If you are based in Singapore, you might have seen a dog-like robot patrolling some of the city-state’s parks earlier this year. Called Spot, the four-legged robot created by US-based Boston Dynamics is equipped with cameras and sensors to detect the concentration of group sizes gathering in parks while also reinforcing social-distancing rules, uttering important pre-recorded phrases such as “Let’s keep Singapore healthy” and “For your own safety, and for those around you, please stand at least one metre apart”.
Although it has been used for a number of applications over the last few years, its usefulness during the coronavirus lockdown has been of particular note. And soon after debuting as a patrol in Singapore, Boston Dynamics put Spot on sale to the general public for a cool $74,500. Indeed, Spot represents just one of the many crucial and fascinating ways in which tech solutions are being deployed to help in the fight against COVID-19.
As far as directly combating the pandemic, tech has played a vital role over the last few months. In the United States, for example, telehealth company Fruit Street Health launched CovidMD in late April, a risk-assessment, triage and telemedicine platform that people can use from the comfort of their own homes. By simply going to the website and filling out a free risk assessment of their history and current symptoms, they are given recommendations for the appropriate next steps to take, with the option to connect with a healthcare provider for a live-video telemedicine appointment, which costs $79.
“As soon as the Covid-19 crisis began, we saw a clear application of our technology to help create more access to quality care via telemedicine, reduce community exposure, and help healthcare providers stay safe while treating patients,” said Laurence Girard, founder and chief executive officer of Fruit Street Health. “With our live video telemedicine platform, we’re providing a comprehensive solution for patient screening, triage and advice to help lessen the burden on our healthcare system during this pandemic.”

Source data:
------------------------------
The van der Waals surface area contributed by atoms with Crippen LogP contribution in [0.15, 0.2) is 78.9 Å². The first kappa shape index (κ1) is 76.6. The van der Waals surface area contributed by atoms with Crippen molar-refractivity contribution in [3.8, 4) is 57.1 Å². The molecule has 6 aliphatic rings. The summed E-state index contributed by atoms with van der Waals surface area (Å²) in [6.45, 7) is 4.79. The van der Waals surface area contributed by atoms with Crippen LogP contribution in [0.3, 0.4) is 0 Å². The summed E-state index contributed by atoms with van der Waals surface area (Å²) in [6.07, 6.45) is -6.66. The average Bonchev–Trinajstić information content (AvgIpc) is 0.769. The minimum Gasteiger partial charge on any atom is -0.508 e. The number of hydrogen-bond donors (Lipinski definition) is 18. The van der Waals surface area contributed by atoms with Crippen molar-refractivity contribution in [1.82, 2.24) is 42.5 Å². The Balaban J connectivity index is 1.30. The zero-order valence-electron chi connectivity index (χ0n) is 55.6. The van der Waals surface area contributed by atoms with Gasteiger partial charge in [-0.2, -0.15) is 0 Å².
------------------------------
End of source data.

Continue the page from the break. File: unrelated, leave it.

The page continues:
And when it comes to solving problems on a global scale, the chances are that blockchain is not going to be too far away from the conversation. And yet again, the technology is being used extensively, particularly to validate the authenticity of data. Among the most serious ways in which the pandemic has impacted the world is through its damage to global supply chains. “COVID-19 has highlighted critical gaps and weaknesses in global supply chains,” acknowledged the World Economic Forum (WEF). “Blockchain technology may offer opportunities to increase trust and transparency—but it’s not a silver bullet. Rather, it is part of a broader digitization strategy that must be evaluated and deployed responsibly and holistically.”
One of the most lauded blockchain solutions has been developed by OriginTrail, a Slovenian company that has been “dedicated to making supply chains work together since 2011”. In July, the company announced that it was building “a decentralized Trusted COVID-19 Essential Supplies Repository (tCESR) for global information about essential supplies for COVID-19 emergencies”. This solution aims to provide a single truthful repository for the procurement of medical equipment to combat the proliferation of fraudulent products that don’t have the requisite certification. And according to a report published by the Organized Crime and Corruption Reporting Project (OCCRP), countries across Europe “have been inundated with fake, substandard, and unverified personal protective equipment (PPE), endangering the lives of those who use it” since the start of the coronavirus pandemic. OriginTrail’s trusted repository, therefore, would provide “a single-source-of-truth” for governments, businesses and individuals, all of which would be able to access relevant information about specific equipment seamlessly.